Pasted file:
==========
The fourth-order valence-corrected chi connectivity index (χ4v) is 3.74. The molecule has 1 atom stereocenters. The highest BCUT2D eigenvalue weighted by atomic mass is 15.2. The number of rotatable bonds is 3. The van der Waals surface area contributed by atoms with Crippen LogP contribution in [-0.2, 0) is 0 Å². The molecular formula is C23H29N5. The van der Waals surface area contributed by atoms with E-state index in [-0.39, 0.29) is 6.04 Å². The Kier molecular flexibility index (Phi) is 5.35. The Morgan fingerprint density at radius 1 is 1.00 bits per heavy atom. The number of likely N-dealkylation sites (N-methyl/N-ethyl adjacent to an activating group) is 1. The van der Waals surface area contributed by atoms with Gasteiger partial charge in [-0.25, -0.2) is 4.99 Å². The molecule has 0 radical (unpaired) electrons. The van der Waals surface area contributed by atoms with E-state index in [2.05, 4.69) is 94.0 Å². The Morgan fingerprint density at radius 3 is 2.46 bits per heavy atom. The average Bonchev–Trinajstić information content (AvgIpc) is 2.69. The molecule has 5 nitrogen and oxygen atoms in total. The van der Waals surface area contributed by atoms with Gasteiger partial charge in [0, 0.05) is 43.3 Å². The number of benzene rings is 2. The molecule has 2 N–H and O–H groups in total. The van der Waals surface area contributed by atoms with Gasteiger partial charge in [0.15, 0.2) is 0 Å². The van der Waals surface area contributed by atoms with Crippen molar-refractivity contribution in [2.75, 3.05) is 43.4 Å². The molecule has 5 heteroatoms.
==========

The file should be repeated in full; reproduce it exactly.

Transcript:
The fourth-order valence-corrected chi connectivity index (χ4v) is 3.74. The molecule has 1 atom stereocenters. The highest BCUT2D eigenvalue weighted by atomic mass is 15.2. The number of rotatable bonds is 3. The van der Waals surface area contributed by atoms with Crippen LogP contribution in [-0.2, 0) is 0 Å². The molecular formula is C23H29N5. The van der Waals surface area contributed by atoms with E-state index in [-0.39, 0.29) is 6.04 Å². The Kier molecular flexibility index (Phi) is 5.35. The Morgan fingerprint density at radius 1 is 1.00 bits per heavy atom. The number of likely N-dealkylation sites (N-methyl/N-ethyl adjacent to an activating group) is 1. The van der Waals surface area contributed by atoms with Gasteiger partial charge in [-0.25, -0.2) is 4.99 Å². The molecule has 0 radical (unpaired) electrons. The van der Waals surface area contributed by atoms with E-state index in [2.05, 4.69) is 94.0 Å². The Morgan fingerprint density at radius 3 is 2.46 bits per heavy atom. The average Bonchev–Trinajstić information content (AvgIpc) is 2.69. The molecule has 5 nitrogen and oxygen atoms in total. The van der Waals surface area contributed by atoms with Gasteiger partial charge in [0, 0.05) is 43.3 Å². The number of benzene rings is 2. The molecule has 2 N–H and O–H groups in total. The van der Waals surface area contributed by atoms with Gasteiger partial charge in [0.15, 0.2) is 0 Å². The van der Waals surface area contributed by atoms with Crippen molar-refractivity contribution in [2.75, 3.05) is 43.4 Å². The molecule has 5 heteroatoms.